A huge explosion rumbled through the Lebanese capital on Tuesday evening 4th of August 2020. The blast left thousands of people injured and at least 135 people dead. Here is what we know so far about the explosion.
At this very early stage the cause of the explosion looks to have been the detonation of 2,700 tonnes of Ammonium Nitrate – a Class 5.1 dangerous good. It is usually a stable compound but if unmanaged can detonate even without a direct ignition source. For example, Ammonium Nitrate can only be stored at Dublin Port under the following strict conditions of the Bye Laws (written by CMSE): –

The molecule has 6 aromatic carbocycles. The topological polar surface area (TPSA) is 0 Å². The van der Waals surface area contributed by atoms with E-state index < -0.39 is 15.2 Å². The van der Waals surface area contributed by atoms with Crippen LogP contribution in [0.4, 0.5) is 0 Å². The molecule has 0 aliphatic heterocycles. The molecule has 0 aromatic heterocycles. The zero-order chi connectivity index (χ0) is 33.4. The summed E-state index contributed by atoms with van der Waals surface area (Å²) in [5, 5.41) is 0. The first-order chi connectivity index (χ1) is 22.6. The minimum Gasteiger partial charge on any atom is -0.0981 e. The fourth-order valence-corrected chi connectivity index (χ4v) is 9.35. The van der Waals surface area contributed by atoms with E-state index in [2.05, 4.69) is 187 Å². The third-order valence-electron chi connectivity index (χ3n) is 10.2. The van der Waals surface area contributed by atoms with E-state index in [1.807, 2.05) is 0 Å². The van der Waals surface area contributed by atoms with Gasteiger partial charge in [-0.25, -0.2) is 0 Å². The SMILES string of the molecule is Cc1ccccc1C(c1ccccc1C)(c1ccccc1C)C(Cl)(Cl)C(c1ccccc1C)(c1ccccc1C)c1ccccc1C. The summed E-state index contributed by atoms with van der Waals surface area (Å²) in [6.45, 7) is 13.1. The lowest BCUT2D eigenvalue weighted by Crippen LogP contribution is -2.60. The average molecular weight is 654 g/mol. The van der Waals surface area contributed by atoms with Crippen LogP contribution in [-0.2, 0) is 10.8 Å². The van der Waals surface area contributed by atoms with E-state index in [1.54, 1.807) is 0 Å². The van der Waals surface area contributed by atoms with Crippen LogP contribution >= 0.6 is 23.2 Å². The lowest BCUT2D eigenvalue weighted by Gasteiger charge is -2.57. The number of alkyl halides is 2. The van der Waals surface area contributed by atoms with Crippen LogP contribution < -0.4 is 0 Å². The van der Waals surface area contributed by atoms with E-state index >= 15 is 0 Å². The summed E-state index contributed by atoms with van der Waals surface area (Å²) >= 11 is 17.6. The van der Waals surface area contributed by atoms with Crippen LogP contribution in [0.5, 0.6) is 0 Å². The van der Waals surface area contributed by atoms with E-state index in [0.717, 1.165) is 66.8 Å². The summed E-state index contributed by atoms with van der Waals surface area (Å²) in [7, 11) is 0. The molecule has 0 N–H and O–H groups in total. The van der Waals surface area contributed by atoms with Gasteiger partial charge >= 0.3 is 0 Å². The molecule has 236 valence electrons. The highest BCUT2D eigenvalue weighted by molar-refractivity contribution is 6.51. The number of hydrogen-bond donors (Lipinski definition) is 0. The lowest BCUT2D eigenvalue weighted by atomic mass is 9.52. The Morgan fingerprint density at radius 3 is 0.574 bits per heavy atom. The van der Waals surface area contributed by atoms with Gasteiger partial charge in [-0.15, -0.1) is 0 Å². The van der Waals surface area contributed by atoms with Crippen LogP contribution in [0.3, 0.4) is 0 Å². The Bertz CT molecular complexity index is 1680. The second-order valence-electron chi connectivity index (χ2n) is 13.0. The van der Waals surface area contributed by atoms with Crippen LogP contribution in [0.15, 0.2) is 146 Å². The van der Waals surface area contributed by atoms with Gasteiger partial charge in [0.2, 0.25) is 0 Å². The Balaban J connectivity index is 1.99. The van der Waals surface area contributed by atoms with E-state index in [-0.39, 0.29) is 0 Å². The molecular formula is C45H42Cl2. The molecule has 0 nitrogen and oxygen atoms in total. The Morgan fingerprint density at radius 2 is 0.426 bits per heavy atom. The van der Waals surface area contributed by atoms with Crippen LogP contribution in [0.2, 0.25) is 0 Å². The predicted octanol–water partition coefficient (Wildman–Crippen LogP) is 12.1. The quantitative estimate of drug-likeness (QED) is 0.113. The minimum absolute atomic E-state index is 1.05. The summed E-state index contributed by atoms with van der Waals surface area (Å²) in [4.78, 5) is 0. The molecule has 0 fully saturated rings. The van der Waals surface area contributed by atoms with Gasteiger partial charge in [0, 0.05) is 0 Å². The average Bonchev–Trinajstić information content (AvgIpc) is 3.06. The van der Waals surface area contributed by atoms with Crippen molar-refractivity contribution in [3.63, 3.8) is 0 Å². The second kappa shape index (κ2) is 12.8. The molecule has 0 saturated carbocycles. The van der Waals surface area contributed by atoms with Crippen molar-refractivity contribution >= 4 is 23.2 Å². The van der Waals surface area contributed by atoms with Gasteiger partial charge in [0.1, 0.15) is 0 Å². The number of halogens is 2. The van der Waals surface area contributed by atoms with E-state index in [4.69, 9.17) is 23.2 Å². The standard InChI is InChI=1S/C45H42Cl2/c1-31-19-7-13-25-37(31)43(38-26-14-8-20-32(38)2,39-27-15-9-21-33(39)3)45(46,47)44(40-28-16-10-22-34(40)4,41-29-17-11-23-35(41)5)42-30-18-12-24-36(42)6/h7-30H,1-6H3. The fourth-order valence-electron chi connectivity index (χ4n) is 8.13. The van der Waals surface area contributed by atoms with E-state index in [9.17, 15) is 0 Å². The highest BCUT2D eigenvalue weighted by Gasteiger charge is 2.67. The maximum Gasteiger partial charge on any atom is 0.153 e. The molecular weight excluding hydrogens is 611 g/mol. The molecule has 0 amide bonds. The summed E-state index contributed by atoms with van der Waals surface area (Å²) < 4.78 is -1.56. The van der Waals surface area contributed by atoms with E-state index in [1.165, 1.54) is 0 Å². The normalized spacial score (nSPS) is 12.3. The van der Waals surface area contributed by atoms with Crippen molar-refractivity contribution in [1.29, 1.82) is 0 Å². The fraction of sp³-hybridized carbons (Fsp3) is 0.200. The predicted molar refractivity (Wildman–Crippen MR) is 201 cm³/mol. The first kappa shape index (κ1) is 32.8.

Beirut Port had 2,700 tonnes of Ammonium Nitrate stored for a protracted period of time. In addition, the Port was restarting operations after a period of lockdown. Therefore, a restart is always a risky time. For example, in India there have been 75 explosions on start up since the easing of lockdown. Thus, with 2,700 or 2,750 tonnes (remember Dublin would have 50 tonne maximum) of Ammonium Nitrate onsite for a long time (Dublin Port would have none for any longer than one day) and going through a restart after lockdown we are looking at a “perfect storm” of poor conditions. The blast was probably inevitable, given these three conditions – exceeding their quantity, duration of it’s stay on the port and a restart).
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